David Corfield david.corfield at philosophy.oxford.ac.uk
Fri Oct 17 12:32:08 EDT 2003

is that it's not always the case that mathematics gets conceptually harder
up at the frontiers of research. As you can see from the last chapter of my
book, I'm indebted to the expository work of John Baez. One of his views,
which he shared with the late Gian-Carlo Rota, is expressed in the
following:

"...it makes sense to spend at least a little time going back and thinking
about simple things. This can be a bit embarrassing, because we feel
we are supposed to understand these things completely already. But in
fact we do not. And if we never face up to this fact, we will miss out on
opportunities to make mathematics as beautiful and easy to understand
as it deserves to be." (Baez and Dolan, 'From Finite Sets to Feynman
Diagrams', Mathematics Unlimited - 2001 and Beyond, also available
online)

One small example  from the field of combinatorics, where the concept
known as a 'species' is beginning to take hold: one can understand
much about the exponential function by knowing it corresponds to
the species 'count set structures' on a finite collection. E.g., the fact
the
exponential function is unchanged under differentiation corresponds
to the fact that the number of set structures on a finite collection (i.e,
one)
is not changed by tossing another object into the collection before
counting set structures.

The complicated looking commutator relations for annihilation
and creation operators turn out to reduce to the fact that
there is one more way to toss an extra object into a collection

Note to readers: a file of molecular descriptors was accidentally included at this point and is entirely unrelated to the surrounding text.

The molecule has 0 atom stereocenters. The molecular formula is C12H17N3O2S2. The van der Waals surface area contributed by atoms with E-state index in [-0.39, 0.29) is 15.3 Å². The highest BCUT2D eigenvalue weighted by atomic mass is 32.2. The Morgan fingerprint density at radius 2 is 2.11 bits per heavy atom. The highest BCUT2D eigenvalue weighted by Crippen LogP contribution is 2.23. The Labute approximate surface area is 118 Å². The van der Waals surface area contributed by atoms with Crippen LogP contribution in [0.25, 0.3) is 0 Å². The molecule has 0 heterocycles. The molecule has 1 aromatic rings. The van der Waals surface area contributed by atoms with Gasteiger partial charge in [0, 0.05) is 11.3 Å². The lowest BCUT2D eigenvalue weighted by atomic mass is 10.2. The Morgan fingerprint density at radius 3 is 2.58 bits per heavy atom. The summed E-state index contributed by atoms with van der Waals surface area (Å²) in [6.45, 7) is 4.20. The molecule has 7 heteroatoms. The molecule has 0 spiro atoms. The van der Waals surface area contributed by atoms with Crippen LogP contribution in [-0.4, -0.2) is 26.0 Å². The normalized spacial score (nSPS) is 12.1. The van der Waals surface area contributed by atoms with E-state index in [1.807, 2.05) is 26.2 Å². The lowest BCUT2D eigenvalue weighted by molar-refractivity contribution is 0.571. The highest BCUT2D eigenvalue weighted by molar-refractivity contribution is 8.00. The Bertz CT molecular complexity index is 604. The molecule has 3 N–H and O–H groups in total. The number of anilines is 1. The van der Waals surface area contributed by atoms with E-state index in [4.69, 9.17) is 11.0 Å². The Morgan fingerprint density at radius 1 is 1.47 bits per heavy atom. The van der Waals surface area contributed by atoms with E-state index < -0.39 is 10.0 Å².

then select one, than there is to select an object and then toss
in an extra object.

Rota, whose advocacy of species was drawn to the attention of this
list, describes the "bottom line" of his mathematical interests as the
placing of balls in boxes. Continuing the species line, I had an
exchange with Baez on sci.math.resesearch where it became clear
that the appearance of the Bernoulli numbers in physics has much
to do with the idea of putting things into boxes.

Still, the gap between philosophers and research mathematicians is extremely
wide. As Friedman says,

>In the present culture, one can expect mathematicians to be about as good
>at, or interested in, philosophy, as philosophers are good at, or
interested
>in, mathematics.

Anyone making a serious effort to construct a bridge between the
disciplines should be actively encouraged.

Be especially generous to those putting down piles in the middle of the gap.
(Martin Krieger's 'Doing Mathematics' might be taken as an example.)

It is not necessarily the case, (I would say it is not the case) that the
most
promising piece of territory to build the philosophical end of the bridge
is analytic metaphysics or philosophy of language.

Let's learn as much as we can from parallel bridges, e.g. philosophy of
science. An opportunity was lost in the reverse direction when
philosophers ignored Polya's work. Whatever you think of the probabilistic
approach to epistemology known as Bayesianism, much effort
was expended by philosophers of science reinventing Polya's work.

We can be helped by the fact that as philosophers of physics continue to
press forward to the physics of the past 30 years, they are learning
plenty of frontier mathematics. We should combine to examine the
role of mathematics in physics.

Many mathematicians are very generous with their time.

The greater the number of people engaged on the project, the less daunting
it will seem.

David Corfield
http://users.ox.ac.uk/~sfop0076/